The Tune Is Out There

by Cantor Eric Schulmiller

As a cantor, this is something I intuitively know, but the surprising power of song was reinforced for me last week in two distinct ways. The first was a delightful detective case, inspired by a song playing in the background of a 25-year-old episode of the X-Files – a haunting country love song written from the perspective of an alien abductee to the alien who left them behind. For decades, fans of the show, and that song in particular, had been searching in vain for any information about the song – who wrote it, who performed it and was it ever released commercially? X-Files was known for incorporating music written specifically for the show which sounded like popular music but was not played or distributed outside of the episodes in question. So even with the power of the internet, die-hard fans had hit dead end after dead end. Then, this week, an intrepid Twitter user (ironically renamed X?) started a new search and was able to locate the music supervisor of that episode, who was able to find an old music cue sheet, and identify and reach out to the potential composers of that song through a mutual friend who had seen the thread go viral online. Finally, after years of frustration, X marked the spot! The long-sought-after songwriters: L.A.-based musician Dan Marfisi and Glenn Jordan, a film-score composer and former member of Sha-Na-Na. What amazes me about this story is the power of one simple song, played for a few seconds in the background of an average episode of a long-canceled TV show, to remain in the hearts and minds of devoted fans for years. If you’d like to follow the next chapter in this story, see the excellent article in Rolling Stone here.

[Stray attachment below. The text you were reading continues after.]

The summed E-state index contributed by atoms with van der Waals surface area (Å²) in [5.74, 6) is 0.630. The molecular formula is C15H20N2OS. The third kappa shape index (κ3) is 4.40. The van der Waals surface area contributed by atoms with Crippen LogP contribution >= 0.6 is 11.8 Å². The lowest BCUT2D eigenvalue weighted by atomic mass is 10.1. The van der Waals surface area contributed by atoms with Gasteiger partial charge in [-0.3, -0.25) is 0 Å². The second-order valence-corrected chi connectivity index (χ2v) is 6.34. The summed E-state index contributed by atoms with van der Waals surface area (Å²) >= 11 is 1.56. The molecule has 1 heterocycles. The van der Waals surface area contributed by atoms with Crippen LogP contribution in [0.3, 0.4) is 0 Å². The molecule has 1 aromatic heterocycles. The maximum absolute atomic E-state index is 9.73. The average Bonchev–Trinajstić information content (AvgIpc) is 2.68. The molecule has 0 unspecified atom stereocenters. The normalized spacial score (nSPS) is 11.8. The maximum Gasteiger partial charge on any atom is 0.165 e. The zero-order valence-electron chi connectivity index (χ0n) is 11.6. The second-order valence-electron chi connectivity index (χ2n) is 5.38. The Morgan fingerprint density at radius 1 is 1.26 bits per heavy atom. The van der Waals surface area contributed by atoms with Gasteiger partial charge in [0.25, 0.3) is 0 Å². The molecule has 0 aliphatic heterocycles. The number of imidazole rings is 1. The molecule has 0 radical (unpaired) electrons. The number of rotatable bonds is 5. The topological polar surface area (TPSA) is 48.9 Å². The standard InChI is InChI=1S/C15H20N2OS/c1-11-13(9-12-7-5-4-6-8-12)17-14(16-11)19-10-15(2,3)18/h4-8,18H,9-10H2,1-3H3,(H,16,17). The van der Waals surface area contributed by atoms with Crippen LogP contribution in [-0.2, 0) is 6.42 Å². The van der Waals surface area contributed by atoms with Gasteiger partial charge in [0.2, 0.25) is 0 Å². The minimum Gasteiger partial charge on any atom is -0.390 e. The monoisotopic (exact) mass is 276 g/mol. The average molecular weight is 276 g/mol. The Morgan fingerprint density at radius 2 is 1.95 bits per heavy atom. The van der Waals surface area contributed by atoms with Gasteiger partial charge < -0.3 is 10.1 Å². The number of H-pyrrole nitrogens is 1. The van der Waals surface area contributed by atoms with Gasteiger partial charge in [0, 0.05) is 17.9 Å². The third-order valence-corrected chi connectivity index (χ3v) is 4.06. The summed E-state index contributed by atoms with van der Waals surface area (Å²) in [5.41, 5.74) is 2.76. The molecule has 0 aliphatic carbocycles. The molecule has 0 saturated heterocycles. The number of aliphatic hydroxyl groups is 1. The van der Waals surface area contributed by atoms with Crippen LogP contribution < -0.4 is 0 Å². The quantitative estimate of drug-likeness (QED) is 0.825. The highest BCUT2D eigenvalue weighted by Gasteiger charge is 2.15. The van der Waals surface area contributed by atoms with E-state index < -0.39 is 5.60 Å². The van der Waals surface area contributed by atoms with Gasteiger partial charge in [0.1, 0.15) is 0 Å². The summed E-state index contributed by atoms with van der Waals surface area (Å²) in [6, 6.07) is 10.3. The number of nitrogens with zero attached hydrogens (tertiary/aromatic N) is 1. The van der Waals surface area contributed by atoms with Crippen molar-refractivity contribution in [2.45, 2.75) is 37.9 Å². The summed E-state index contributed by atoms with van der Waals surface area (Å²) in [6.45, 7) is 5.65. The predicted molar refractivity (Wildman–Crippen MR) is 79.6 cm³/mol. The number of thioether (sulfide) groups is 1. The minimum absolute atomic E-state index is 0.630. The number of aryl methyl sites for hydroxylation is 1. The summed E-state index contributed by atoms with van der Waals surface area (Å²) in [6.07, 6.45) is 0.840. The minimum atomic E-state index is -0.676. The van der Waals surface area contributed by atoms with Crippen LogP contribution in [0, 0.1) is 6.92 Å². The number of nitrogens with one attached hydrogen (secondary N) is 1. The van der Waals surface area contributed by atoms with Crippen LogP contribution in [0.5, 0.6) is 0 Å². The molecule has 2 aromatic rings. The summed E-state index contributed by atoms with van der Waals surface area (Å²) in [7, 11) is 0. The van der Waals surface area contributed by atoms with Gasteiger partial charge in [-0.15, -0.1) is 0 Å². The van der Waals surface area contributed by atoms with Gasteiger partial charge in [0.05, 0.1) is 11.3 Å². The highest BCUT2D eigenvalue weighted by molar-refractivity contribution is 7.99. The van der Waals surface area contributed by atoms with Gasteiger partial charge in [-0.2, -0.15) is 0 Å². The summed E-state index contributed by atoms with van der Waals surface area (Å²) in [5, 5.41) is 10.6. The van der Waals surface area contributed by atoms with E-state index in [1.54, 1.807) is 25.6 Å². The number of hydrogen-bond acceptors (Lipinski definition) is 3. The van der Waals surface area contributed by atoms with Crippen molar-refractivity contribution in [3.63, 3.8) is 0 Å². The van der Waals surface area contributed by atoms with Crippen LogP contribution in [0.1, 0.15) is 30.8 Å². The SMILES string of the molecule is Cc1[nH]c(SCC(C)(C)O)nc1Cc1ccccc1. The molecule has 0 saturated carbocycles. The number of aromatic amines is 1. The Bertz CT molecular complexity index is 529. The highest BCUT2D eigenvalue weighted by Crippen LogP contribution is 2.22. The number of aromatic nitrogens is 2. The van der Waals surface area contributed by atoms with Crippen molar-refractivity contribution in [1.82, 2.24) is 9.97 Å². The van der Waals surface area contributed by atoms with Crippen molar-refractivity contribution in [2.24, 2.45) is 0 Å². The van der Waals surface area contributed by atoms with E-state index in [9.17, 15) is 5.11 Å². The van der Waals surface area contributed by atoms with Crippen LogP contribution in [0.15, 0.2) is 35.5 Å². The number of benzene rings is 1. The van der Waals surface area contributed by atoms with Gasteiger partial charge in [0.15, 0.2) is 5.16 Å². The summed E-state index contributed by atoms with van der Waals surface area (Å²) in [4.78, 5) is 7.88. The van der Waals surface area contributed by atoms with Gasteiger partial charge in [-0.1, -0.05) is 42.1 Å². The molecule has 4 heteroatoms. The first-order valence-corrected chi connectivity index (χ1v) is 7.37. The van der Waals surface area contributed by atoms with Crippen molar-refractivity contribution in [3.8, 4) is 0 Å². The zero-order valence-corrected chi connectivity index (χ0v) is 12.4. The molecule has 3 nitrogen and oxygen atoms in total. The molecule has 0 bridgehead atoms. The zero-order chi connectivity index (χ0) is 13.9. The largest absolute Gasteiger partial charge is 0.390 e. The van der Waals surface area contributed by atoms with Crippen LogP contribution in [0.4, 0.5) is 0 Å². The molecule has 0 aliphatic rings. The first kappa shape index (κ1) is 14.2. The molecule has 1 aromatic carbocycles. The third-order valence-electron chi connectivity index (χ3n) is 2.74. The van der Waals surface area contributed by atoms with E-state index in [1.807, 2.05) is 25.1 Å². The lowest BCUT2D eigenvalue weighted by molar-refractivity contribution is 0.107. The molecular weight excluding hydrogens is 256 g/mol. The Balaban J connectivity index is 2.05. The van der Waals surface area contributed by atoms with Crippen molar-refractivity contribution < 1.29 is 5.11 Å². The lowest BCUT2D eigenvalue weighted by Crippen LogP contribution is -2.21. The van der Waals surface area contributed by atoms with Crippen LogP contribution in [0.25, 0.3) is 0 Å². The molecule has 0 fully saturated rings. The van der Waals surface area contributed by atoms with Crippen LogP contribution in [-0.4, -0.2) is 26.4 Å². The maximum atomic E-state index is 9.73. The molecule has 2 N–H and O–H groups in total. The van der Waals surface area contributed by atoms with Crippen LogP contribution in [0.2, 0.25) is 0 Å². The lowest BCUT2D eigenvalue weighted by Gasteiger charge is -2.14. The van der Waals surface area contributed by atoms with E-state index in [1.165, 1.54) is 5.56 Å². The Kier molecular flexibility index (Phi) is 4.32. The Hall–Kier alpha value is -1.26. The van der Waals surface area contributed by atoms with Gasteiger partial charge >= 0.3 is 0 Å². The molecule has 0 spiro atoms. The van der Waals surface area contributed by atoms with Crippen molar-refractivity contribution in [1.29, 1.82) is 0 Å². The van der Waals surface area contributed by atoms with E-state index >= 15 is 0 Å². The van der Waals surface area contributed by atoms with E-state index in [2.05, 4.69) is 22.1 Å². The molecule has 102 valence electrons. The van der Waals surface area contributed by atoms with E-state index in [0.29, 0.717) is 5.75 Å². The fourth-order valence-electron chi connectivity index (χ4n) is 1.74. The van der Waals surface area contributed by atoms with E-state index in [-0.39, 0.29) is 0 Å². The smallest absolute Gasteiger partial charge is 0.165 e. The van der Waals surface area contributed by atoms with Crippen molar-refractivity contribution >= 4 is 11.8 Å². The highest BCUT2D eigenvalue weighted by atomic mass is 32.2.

The second example is much more personal. Having just returned from our annual synagogue school retreat at the Ashokan Center in Olivebridge, NY, I reflected on how one piece of music, written by a Jewish composer, saved this special place from destruction and allowed countless students, including hundreds from RSNS, to enjoy this amazing oasis every year. Like many good stories, this one has lots of twists and turns (you can read the full version, framed at Ashokan, here). Here’s the Reader’s Digest version: In 1982, musician Jay Unger (a self-described “Jew from The Bronx”) wrote and performed a poignant melody expressing a feeling that many of our children know all too well: the bittersweet sadness at the end of summer camp. In this case, the camp in question was Ashokan’s annual fiddle and dance camp, and the song was Ashokan Farewell, which you may recognize as the musical centerpiece of Ken Burns’ documentary series, Civil War, where various arrangements of this tune played for nearly an hour of the eleven-hour series. When Ungar heard in 2006 that the Ashokan Campus was in danger of being sold, and the facilities closed, he reached out to then-Governor Pataki, who remembered hearing Ungar play the song at a Gettysburg tribute years earlier. Pataki was so moved by the memory, that he pulled some high-level strings, and within a short period of time, a new non-profit was formed that was able to shepherd the Ashokan property into the 21st century, complete with new buildings that our RSNS children have enjoyed ever since.

Who knows what melody will touch someone deeply enough to motivate them to search far and wide for its origins, or inspire a community to preserve its valuable resources? I am grateful for the many opportunities I am blessed to make music with all of you and to share melodies that help make us who we are, and who we aspire to be.

With best wishes for a harmonious Hanukkah,

Cantor Eric